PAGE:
Erotic Romance: stories written about the development of a romantic relationship through sexual interaction. The sex is an inherent part of the story, character growth, and relationship development, and couldn’t be removed without damaging the storyline. Happily Ever After is a REQUIREMENT to be an erotic romance.
Sexy Romance: stories written about the development of a romantic relationship that just happen to have more explicit sex. The sex is not an inherent part of the story, character growth, or relationship development, and could easily be removed or “toned down” without damaging the storyline. Happily Ever After is a REQUIREMENT as this is basically a standard romance with hotter sex.
I really like Sylvia Day’s take on Erotica vs Erotic Romance. I feel it clearly shows a difference between the different “heat levels” and categories. For me, it also helped me to re-categorize Seven Day Loan.
My readings of both Seven Day Loan and The Heat is On really made me confront my feelings about erotica and the sharing of sexual partners. I’ve learned that I really don’t care for sharing sexual partners. And I am not sure why!!! I would hazard the guess that it’s due (in part) to my nature: I am a very jealous and protective person by nature. My jealously issues are an occasional joke between my husband and I – mostly because he’s just like me.
For some reason, some types of sharing doesn’t bother me as much as other types of sharing. I really hated the sharing in The Heat is On: there was no relationship of any kind between the heroine and the added sexual partner; the heroine’s motivation for the sharing was more based in a desire to harm the hero emotionally rather than about the sex itself.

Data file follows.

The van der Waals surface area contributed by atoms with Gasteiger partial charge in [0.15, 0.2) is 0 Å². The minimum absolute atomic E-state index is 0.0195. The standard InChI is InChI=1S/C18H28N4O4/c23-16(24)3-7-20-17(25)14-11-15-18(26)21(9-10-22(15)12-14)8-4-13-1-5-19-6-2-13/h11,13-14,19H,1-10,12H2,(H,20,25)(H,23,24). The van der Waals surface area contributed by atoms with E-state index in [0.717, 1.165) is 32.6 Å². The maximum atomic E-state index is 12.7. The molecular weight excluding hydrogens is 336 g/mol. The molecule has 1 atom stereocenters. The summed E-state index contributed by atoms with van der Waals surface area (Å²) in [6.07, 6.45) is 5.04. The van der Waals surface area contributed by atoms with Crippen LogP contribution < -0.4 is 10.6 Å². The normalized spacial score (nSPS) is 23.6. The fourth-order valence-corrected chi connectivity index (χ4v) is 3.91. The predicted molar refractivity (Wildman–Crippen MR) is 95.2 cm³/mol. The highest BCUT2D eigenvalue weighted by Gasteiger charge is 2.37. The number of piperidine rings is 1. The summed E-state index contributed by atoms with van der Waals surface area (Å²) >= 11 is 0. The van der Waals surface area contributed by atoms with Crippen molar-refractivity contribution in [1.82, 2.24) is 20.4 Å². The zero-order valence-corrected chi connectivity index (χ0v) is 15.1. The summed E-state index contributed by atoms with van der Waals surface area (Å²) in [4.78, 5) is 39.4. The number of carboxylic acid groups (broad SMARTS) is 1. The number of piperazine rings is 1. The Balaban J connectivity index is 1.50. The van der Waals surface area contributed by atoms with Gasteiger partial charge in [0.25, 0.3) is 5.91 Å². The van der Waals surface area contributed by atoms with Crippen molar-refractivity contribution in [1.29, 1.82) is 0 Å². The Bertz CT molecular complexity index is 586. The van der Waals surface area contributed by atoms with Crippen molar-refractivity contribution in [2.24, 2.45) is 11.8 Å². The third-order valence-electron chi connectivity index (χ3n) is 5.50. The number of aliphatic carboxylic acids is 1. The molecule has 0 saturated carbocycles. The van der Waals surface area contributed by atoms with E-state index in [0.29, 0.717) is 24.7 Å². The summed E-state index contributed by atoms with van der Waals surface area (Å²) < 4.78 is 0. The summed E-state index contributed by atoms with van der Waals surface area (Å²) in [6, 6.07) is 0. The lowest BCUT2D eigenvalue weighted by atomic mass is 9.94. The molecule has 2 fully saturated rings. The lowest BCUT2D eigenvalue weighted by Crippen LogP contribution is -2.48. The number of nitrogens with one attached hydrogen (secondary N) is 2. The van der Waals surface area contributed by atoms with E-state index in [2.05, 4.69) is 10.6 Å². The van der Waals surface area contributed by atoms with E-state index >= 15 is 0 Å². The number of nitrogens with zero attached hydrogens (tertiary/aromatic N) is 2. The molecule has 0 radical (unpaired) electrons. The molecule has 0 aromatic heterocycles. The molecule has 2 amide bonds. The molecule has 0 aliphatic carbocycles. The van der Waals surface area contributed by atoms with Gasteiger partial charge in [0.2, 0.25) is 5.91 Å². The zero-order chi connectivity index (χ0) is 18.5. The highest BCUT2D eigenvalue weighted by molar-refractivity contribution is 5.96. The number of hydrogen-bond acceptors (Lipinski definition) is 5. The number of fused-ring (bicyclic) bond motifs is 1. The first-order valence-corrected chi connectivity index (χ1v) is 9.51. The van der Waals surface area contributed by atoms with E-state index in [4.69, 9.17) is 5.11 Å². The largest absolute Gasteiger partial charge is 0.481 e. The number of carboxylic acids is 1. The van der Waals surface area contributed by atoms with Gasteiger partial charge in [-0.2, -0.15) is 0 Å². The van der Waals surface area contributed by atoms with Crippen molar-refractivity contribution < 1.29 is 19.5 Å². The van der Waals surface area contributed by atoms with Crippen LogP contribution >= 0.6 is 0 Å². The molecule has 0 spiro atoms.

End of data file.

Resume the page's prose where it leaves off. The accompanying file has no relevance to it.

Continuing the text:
Of course, being human I have some inconsistencies: I had no problem with the sharing that takes place in The Scientific Method by Joey W. Hill. Why did I not have a problem here? I’m not sure, to be honest. Maybe it’s because there was no penetration, only sex play? Maybe it was because I was literally swamped under by the huge wave of emotion that The Scientific Method contained? I don’t know but that one is surely an exception.
I also have no issues with menage books – in fact, I love reading menage romances. As I was reading The Heat is On I noted
I love reading menage books…but The Heat is On taught me something: I only like menage when the
couplegroup is working their way toward a committed relationship. I could give a shit if the romance starred one woman and seven bull shifting brothers – as long as the group is monogamous. Or polyamorous. Or what the fuck ever you call a huge group of people who only have sex with each other. I don’t give a shit, I just want the committed relationship and all the feels attached.
Seven Day Loan by Tiffany Reisz also made me confront a few things. The difference between erotica and erotic romance as well as the whole sharing situation. In Seven Day Loan the heroine is left by her Dom for a week with a [male] stranger, the hero. During this time she is expected to obey [the hero] as well as to perform sexually if he so chooses. I really felt the story was fascinating but by the end I felt it should be classified more as erotica vs erotic romance. The hero and heroine did show character growth BUT there was no emphasis on relationship – the H/h did not have a relationship. The heroine was simply “on loan.”
The emotions I had at the end of Seven Day Loan really drove home my aversion to erotica (and helps me understand why I’ve avoided reading The Story of O). I could (and did) enjoy the story but the ending and the implications of the ending really bothered me.
I want that HEA. In a way I need that HEA. It’s the whole reason I read Romance and I feel…cheated when I don’t get it.